How a Helicopter Ride Over Israel Surprised Me

One moment especially gave a jaw-dropping spiritual perspective.

In producing a video years ago, I discovered it cost a lot to use a mere minute of aerial video of Israel. I did the math and realized we could get a ton more aerial footage if we rented a helicopter and did it ourselves.

How a Helicopter Ride Over Israel Stupefied Me

(Photo: Just before takeoff)

A friend of mine sat by the pilot with one camera, and I hung out the side of the chopper with another camera—like a door gunner in Vietnam. I had only a seat belt between me and Jesus. In about four hours we flew over most of Israel, and the cameras only stopped rolling to change film or when our helicopter needed refueling.

I’d like to share some of the video we shot—as well as a surprising spiritual perspective I gained from the experience.

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The Feast of Booths—When You Want Heaven Now

(And why your road to glory has splinters.)

The Feast of Booths, or Sukkot, provided a time to remember how God had delivered His people from bondage and how He had provided for them in the wilderness. It looked back at deliverance, but it also looked forward to something else—to Messiah.

The Feast of Booths—When You Want Heaven Now

(Photo: Crowds at the Western Wall at Sukkot, the Feast of Booths. Courtesy of the Pictorial Library of Bible Lands)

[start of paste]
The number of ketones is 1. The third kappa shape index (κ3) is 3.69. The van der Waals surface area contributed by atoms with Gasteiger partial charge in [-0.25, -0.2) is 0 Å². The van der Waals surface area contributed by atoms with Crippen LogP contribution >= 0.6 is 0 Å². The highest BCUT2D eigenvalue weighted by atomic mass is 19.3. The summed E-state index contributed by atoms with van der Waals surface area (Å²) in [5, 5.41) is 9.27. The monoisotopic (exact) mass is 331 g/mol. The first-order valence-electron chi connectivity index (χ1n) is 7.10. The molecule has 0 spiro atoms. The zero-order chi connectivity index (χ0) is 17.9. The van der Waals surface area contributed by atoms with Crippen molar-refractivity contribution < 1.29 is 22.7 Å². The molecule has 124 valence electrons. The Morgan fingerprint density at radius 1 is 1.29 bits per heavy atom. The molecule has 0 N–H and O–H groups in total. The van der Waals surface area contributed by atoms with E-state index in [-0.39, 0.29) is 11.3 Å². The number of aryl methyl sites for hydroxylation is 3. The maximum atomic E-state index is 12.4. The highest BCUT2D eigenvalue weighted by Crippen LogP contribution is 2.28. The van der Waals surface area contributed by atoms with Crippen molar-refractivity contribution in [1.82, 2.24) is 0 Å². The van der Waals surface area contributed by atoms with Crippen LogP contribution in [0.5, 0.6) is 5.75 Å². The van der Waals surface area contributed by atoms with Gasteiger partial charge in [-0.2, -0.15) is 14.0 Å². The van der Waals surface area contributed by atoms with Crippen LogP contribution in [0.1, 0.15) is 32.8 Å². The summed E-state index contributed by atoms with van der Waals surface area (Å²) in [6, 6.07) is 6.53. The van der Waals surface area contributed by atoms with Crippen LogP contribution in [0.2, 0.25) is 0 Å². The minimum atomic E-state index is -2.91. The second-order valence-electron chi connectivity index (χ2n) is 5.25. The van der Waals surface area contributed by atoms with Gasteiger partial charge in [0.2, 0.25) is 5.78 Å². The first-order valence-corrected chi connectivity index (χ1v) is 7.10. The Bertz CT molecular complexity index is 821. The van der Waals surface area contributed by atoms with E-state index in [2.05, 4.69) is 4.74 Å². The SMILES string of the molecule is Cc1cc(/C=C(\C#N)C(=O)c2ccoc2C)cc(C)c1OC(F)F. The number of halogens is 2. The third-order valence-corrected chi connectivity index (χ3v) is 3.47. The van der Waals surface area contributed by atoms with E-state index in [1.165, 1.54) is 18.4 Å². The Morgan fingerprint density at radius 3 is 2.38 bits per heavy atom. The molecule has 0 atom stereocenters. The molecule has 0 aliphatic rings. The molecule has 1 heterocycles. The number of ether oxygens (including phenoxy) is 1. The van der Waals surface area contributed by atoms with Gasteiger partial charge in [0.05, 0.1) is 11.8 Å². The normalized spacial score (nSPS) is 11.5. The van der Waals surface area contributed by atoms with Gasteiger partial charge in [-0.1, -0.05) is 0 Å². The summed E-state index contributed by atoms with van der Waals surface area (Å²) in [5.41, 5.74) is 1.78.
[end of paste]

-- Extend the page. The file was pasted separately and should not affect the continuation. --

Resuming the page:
Building tabernacles or “booths” (Hebrew sukkot) was nothing new for the Jews (Lev. 23:34, 42-43). The act served as a mandatory memorial of God’s faithfulness in the wilderness. At Sukkot, every seven years on the sabbatical year, the Law was read in the hearing of all Israel (Deut. 31:10-11).

The Bible refers to the holiday by several other names:

  • The Feast of the Harvest (Exod. 23:16)
  • The Feast of Ingathering (Exod. 34:22)
  • The feast of the Lord (Lev. 23:39)
  • The feast (1 Ki. 8:2; 2 Chron. 7:8-9; John 7:37)

In light of the world’s ugliness, it’s tempting to hole up on some mountain and just wait for God to come get us. In fact, it was the Feast of Booths Peter had in mind when he made exactly that request to Jesus.

We may not know it, but we often ask for the same thing.

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What You Must Have Before You’ll Have Success

Jesus spoke words of encouragement for moments just like these.

Most of us Christians have experienced those incredible moments of intimacy with God when we have no yearning for any earthly success, much less for sin. Christ becomes our entire desire.

What You Must Have Before You'll Have Success

(Photo courtesy of Unsplash.com)

In those times, we make impassioned commitments of absolute dedication. We really believe we have turned a corner in our spiritual lives.

But for some reason . . . it doesn’t last.

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Timna Park—A Portrait of Your Atonement on Yom Kippur

Enter a doorway to history—and view a picture of your salvation.

The best part of Timna Park is its least-known exhibit. Tucked away among the steep sandstone formations in Israel’s Arabah Valley sits a place most visitors never see.